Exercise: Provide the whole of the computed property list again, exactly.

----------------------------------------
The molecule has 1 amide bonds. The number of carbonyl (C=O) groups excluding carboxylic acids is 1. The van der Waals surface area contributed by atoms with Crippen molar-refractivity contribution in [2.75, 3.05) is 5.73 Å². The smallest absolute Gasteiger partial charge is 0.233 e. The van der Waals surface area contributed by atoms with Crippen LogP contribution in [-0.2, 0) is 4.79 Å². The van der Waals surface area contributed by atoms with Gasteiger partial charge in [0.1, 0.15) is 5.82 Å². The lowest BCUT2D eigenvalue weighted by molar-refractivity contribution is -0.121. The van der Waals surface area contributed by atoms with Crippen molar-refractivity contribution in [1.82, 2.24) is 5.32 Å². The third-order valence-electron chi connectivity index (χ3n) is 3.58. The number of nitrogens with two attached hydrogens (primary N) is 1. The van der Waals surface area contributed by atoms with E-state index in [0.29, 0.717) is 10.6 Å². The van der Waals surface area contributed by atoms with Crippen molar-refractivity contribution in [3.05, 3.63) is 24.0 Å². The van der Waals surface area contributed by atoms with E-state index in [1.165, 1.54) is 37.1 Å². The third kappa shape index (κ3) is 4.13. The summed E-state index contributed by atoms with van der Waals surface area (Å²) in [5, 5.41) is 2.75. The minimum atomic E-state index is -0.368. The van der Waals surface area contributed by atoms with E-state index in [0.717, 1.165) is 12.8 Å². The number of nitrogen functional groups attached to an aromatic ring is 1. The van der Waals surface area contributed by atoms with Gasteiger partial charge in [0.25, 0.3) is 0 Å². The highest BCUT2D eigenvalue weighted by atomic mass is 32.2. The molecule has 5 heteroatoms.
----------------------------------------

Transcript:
The molecule has 1 amide bonds. The number of carbonyl (C=O) groups excluding carboxylic acids is 1. The van der Waals surface area contributed by atoms with Crippen molar-refractivity contribution in [2.75, 3.05) is 5.73 Å². The smallest absolute Gasteiger partial charge is 0.233 e. The van der Waals surface area contributed by atoms with Crippen LogP contribution in [-0.2, 0) is 4.79 Å². The van der Waals surface area contributed by atoms with Gasteiger partial charge in [0.1, 0.15) is 5.82 Å². The lowest BCUT2D eigenvalue weighted by molar-refractivity contribution is -0.121. The van der Waals surface area contributed by atoms with Crippen molar-refractivity contribution in [1.82, 2.24) is 5.32 Å². The third-order valence-electron chi connectivity index (χ3n) is 3.58. The number of nitrogens with two attached hydrogens (primary N) is 1. The van der Waals surface area contributed by atoms with E-state index in [0.29, 0.717) is 10.6 Å². The van der Waals surface area contributed by atoms with Crippen molar-refractivity contribution in [3.05, 3.63) is 24.0 Å². The van der Waals surface area contributed by atoms with E-state index in [1.165, 1.54) is 37.1 Å². The third kappa shape index (κ3) is 4.13. The summed E-state index contributed by atoms with van der Waals surface area (Å²) in [5, 5.41) is 2.75. The minimum atomic E-state index is -0.368. The van der Waals surface area contributed by atoms with E-state index in [0.717, 1.165) is 12.8 Å². The number of nitrogen functional groups attached to an aromatic ring is 1. The van der Waals surface area contributed by atoms with Gasteiger partial charge in [0.25, 0.3) is 0 Å². The highest BCUT2D eigenvalue weighted by atomic mass is 32.2. The molecule has 5 heteroatoms.